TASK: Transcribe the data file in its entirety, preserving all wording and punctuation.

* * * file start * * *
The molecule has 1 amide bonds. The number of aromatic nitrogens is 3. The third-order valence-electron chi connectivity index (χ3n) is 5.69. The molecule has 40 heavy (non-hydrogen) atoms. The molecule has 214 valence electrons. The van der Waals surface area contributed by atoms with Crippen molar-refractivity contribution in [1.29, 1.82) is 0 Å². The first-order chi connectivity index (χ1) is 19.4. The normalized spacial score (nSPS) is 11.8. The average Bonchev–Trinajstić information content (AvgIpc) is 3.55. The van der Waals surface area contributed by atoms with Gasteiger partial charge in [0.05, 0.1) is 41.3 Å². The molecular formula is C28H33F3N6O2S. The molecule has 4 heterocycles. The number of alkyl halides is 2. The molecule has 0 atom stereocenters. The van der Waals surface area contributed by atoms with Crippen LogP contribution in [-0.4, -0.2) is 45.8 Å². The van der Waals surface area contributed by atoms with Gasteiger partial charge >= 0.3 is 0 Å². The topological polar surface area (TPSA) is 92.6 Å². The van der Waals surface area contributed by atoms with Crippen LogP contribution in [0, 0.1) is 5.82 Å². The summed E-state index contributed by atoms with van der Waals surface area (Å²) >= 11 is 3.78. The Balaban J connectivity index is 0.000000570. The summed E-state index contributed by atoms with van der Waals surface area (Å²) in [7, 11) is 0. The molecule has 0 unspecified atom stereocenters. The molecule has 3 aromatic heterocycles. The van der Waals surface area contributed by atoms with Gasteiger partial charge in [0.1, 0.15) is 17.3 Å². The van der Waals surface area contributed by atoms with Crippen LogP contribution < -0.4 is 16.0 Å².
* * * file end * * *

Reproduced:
The molecule has 1 amide bonds. The number of aromatic nitrogens is 3. The third-order valence-electron chi connectivity index (χ3n) is 5.69. The molecule has 40 heavy (non-hydrogen) atoms. The molecule has 214 valence electrons. The van der Waals surface area contributed by atoms with Crippen molar-refractivity contribution in [1.29, 1.82) is 0 Å². The first-order chi connectivity index (χ1) is 19.4. The normalized spacial score (nSPS) is 11.8. The average Bonchev–Trinajstić information content (AvgIpc) is 3.55. The van der Waals surface area contributed by atoms with Gasteiger partial charge in [0.05, 0.1) is 41.3 Å². The molecular formula is C28H33F3N6O2S. The molecule has 4 heterocycles. The number of alkyl halides is 2. The molecule has 0 atom stereocenters. The van der Waals surface area contributed by atoms with Crippen LogP contribution in [-0.4, -0.2) is 45.8 Å². The van der Waals surface area contributed by atoms with Gasteiger partial charge >= 0.3 is 0 Å². The topological polar surface area (TPSA) is 92.6 Å². The van der Waals surface area contributed by atoms with Crippen LogP contribution in [0, 0.1) is 5.82 Å². The summed E-state index contributed by atoms with van der Waals surface area (Å²) >= 11 is 3.78. The Balaban J connectivity index is 0.000000570. The summed E-state index contributed by atoms with van der Waals surface area (Å²) in [7, 11) is 0. The molecule has 0 unspecified atom stereocenters. The molecule has 3 aromatic heterocycles. The van der Waals surface area contributed by atoms with Gasteiger partial charge in [0.1, 0.15) is 17.3 Å². The van der Waals surface area contributed by atoms with Crippen LogP contribution < -0.4 is 16.0 Å².